Mundey’s battles were rarely a matter of gently persuading or contesting opinion. When in the early 1970s the demolition of the Rocks began, using non-union (scab) labour, residents were summarily evicted from their homes. Members of a tightknit community with BLF members, including Mundey and Owens, occupied sites. NSW Police were sent to “restore order”; in one day 58 activists, Mundey and his BLF comrades included, were arrested. The resultant publicity galvanised opposition; wholescale redevelopment was stopped. The Sirius building was built by the Housing Commission of NSW to house many displaced residents, with the Sydney Cove Authority directed by the minister to support a stronger commitment to heritage.
In the long, second half of his life, Mundey played the role of environmental preacher and advocate, animating many into activism. He ran a few times unsuccessfully for the Senate as a CPA candidate in NSW in the 1970s. He liked to think of himself as a stirrer, a bit of a larrikin, an independent Marxist, unseduced by the establishment.
Initially through Owens, I met Mundey many times. Catching the train to town from Strathfield, I would sometimes meet him at the Ashfield stop on our journeys. Mary, my wife, who won Labor preselection for the Federal seat of Lowe in 1990, winning election on the second attempt in 1993 for a single term, also caught up with him at his apartment at Croydon Park where he and Judy lived. As a prominent local in the area, we were interested in his advice. By then he was a famous figure, and we came to pay respects, ask for contacts and insights. Mundey was intrigued that two ALP right-wingers thought highly of him.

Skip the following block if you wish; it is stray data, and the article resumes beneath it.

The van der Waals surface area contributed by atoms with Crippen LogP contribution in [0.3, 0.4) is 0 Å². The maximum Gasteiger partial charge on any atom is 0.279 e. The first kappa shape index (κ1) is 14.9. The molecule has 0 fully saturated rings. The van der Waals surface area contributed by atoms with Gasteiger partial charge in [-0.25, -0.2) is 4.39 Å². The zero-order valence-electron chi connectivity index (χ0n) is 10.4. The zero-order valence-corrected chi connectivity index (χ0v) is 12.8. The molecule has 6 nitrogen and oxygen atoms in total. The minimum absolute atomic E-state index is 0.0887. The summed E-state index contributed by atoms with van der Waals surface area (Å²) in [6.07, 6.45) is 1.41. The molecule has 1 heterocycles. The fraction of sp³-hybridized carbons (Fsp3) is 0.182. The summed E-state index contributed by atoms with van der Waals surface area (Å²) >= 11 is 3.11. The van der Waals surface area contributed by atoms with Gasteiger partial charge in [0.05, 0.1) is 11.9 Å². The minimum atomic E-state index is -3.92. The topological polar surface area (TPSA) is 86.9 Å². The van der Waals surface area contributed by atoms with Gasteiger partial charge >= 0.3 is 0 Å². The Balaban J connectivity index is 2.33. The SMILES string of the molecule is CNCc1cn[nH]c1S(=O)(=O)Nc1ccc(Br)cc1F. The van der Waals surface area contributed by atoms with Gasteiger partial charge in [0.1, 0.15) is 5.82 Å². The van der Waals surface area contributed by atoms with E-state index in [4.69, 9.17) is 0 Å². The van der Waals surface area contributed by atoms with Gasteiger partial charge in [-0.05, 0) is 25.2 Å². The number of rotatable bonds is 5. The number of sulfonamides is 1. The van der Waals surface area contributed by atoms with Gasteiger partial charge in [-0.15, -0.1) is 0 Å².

Mundey’s life illustrates several timeless dilemmas in political engagement.
The first is the dilemma of dirty hands: that sometimes to do right you need to do wrong, break the law, in order to achieve a superior goal. Mundey, I think, answered that dilemma correctly: to see no contradiction, to regard the law as flawed, unworthy of moral support. From this perspective no dirty hands were involved.
The other argument is that it is an impossible requirement to expect ordinary souls to be heroes. The hero dilemma is this: If a person is expected to be or needs to be a hero that is a flaw in the moral order, which ought to be changed. With respect to the environment, Mundey was a catalyst to that end.
One might say, generally, without delving too deeply into the technical refinements, that Mundey’s life illustrated the contrast between Kantian and Humean ideas of morality.